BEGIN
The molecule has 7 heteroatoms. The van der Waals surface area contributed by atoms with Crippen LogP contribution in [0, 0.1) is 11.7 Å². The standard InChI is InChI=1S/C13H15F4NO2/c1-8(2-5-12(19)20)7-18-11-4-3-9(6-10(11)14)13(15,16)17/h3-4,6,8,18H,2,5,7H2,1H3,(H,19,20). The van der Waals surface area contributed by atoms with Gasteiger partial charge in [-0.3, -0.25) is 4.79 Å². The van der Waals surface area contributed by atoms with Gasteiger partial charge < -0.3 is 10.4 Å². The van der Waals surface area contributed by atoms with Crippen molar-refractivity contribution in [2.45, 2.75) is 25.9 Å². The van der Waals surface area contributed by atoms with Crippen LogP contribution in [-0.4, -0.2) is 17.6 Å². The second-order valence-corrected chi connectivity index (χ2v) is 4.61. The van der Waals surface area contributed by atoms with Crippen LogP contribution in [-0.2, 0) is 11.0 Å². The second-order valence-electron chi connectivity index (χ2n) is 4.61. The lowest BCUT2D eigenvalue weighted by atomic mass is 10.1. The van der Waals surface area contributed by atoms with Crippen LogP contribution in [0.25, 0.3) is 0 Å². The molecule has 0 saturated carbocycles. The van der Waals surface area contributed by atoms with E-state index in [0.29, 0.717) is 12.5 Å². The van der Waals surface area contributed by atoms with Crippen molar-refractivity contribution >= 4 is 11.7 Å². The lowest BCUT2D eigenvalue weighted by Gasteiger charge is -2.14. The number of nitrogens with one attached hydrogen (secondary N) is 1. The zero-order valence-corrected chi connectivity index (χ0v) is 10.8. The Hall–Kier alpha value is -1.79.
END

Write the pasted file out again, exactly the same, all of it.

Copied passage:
The molecule has 7 heteroatoms. The van der Waals surface area contributed by atoms with Crippen LogP contribution in [0, 0.1) is 11.7 Å². The standard InChI is InChI=1S/C13H15F4NO2/c1-8(2-5-12(19)20)7-18-11-4-3-9(6-10(11)14)13(15,16)17/h3-4,6,8,18H,2,5,7H2,1H3,(H,19,20). The van der Waals surface area contributed by atoms with Gasteiger partial charge in [-0.3, -0.25) is 4.79 Å². The van der Waals surface area contributed by atoms with Gasteiger partial charge < -0.3 is 10.4 Å². The van der Waals surface area contributed by atoms with Crippen molar-refractivity contribution in [2.45, 2.75) is 25.9 Å². The van der Waals surface area contributed by atoms with Crippen LogP contribution in [-0.4, -0.2) is 17.6 Å². The second-order valence-corrected chi connectivity index (χ2v) is 4.61. The van der Waals surface area contributed by atoms with Crippen LogP contribution in [-0.2, 0) is 11.0 Å². The second-order valence-electron chi connectivity index (χ2n) is 4.61. The lowest BCUT2D eigenvalue weighted by atomic mass is 10.1. The van der Waals surface area contributed by atoms with Crippen LogP contribution in [0.25, 0.3) is 0 Å². The molecule has 0 saturated carbocycles. The van der Waals surface area contributed by atoms with E-state index in [0.29, 0.717) is 12.5 Å². The van der Waals surface area contributed by atoms with Crippen molar-refractivity contribution >= 4 is 11.7 Å². The lowest BCUT2D eigenvalue weighted by Gasteiger charge is -2.14. The number of nitrogens with one attached hydrogen (secondary N) is 1. The zero-order valence-corrected chi connectivity index (χ0v) is 10.8. The Hall–Kier alpha value is -1.79.